Funds in Australia are adjusting to seismic regulatory changes brought about by the government’s pension reforms - key among them is a potential five-fold increase in data to be supplied under emerging rules.

 While the increased costs associated with new rules have led smaller funds to merge to gain economies of scale, J.P. Morgan says its role as a custodian has expanded and deepened. It is boosting technology spending as it rolls out its mobile strategy amid clients’ demand for data-on-the-go and instant snapshots of risk exposures.

Australia’s “Stronger Super” reforms were introduced during 2012 under the Superannuation Legislation Amendment Bill. At stake is $1.4trn worth of assets. Under the changes, the government will create a simple, low-cost default pension product “MySuper”, accelerate the processing of everyday transactions and strengthen governance of the system. As part of the “Stronger Super” legislation, the Australian Prudential Regulatory Authority was granted law-making powers for the super industry for the first time. The APRA has since released prudential standards.

“It’s raising the bar in line with the banking and the insurance sectors,” says Marian Azer, Executive Director and Head of Product Global Fund Services at J.P. Morgan Worldwide Securities Services. “We’ll be enhancing our existing products and launching some new ones, specifically to help clients meet the requirements.”

J.P. Morgan WSS plans to spend about $30m to improve its technology platform. William Fraser, Head of eSolutions at J.P. Morgan WSS Australia and New Zealand, says: “We started a programme where we were updating and enhancing our local platforms and the whole objective was to become more integrated with our global technology providers to make sure that we were linked into our standard security and reference market data sources.”

Among the major regulatory changes are an increased regularity of information and a drastic expansion in the number of data items required by regulators, says Fraser. “What this means for the global custodian is that we are moving from about 400 data points to about 2,000 or 3,000 data points that needed to be provided  in order for our end-clients to meet some of these new regulations.”

The trend towards increased data disclosure is global as governments and regulators imposed rules on better transparency and governance of financial markets especially post-Global Financial Crisis (GFC). Besides Australia’s “Stronger Super”, European regulators are introducing Solvency II and the Basel III banking requirements have already made significant impact on bank capital adequacy, stress testing and market liquidity risk. “I expect to see a proliferation of data requirements across many financial markets where pension funds operate because of the regulatory regimes.”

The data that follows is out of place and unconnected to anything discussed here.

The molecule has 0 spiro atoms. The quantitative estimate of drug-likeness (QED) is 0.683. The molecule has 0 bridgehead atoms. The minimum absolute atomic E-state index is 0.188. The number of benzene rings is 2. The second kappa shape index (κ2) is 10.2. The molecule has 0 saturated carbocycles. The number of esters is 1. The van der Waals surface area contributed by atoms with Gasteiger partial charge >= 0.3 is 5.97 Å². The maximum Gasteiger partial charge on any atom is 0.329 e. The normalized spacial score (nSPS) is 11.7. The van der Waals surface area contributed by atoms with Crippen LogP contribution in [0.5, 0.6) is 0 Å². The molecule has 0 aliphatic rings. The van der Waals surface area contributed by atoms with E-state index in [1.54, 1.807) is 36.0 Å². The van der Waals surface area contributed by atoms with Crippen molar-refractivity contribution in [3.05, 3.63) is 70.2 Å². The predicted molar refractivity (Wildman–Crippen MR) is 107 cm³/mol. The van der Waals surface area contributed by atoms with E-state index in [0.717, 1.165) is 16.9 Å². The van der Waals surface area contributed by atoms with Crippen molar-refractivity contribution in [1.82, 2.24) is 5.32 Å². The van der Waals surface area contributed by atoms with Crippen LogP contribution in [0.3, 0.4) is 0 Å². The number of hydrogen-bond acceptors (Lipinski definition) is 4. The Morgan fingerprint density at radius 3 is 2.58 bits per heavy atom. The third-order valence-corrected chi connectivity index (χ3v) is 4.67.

Benjie Fraser, Managing Director and Global Pensions Executive, Investor Services, adds: “Custodians are now not only involved in processing securities and managing information in a more easy to use way, we’re also very involved in helping clients navigate the regulations.”

Amid the rigorous rules pension funds are forced to heighten their risk monitoring, says Benjie Fraser. “The GFC has really complicated pension funds on their exposure reporting requirements and in understanding what their risks are.

“A lot of them see themselves as risk managers now and many are expecting the custodians to report on the management of that risk.”

Another development in the global custodial industry is caused by a trend towards investments in non-traditional asset classes such as derivatives and private equity. Benjie Fraser says: “The ability to handle more complex areas, particular, in the field of private equity, derivatives and real estate; these are areas where custodians tend to differentiate themselves.

“Big funds at the moment, particularly in Europe, are using swaps in areas like inflation and interest rates to de-risk pension plans and that lead into the challenges that differentiate custodians - the ability to value those derivatives and manage the collateral around those derivatives.”

J.P. Morgan is investing between $18m-$20m this year to improve its global technology platform outside Australia. Amid the increased use of iPads and the trend towards tablet- and mobile-computing, custodians are stepping up their technology offering as clients demand “friendlier tools to interrogate information”.

Benjie Fraser says: “The industry as a whole has talked about and made tremendous investments in custodian technology and clients have already seen that because that investment has been in the infrastructure, but I think now for the first time you are seeing custodians really improving their tools that actually apply to the clients’ experience.

J.P. Morgan recently rolled out its Performance Attribution programme for pension and superannuation funds, a set of techniques that explain why a portfolio’s performance differed from the benchmark. Other areas of focus include client and mandate monitoring and derivative exposures, says William Fraser. “Clients are coming to us for greater and quicker access to high-level summaries for board reporting as well as the low-level detail.”

The role of the custodian is evolving. While its core duty remains keeping assets safe on behalf of trustees, its functions in the areas such as the collecting and the providing of information, administration, legal, compliance and accounting support have become more challenging.

“It’s that combination of doing things better and faster in a more complex investment world and also holding the hands of the clients when it comes to new regulations,” says Benjie Fraser.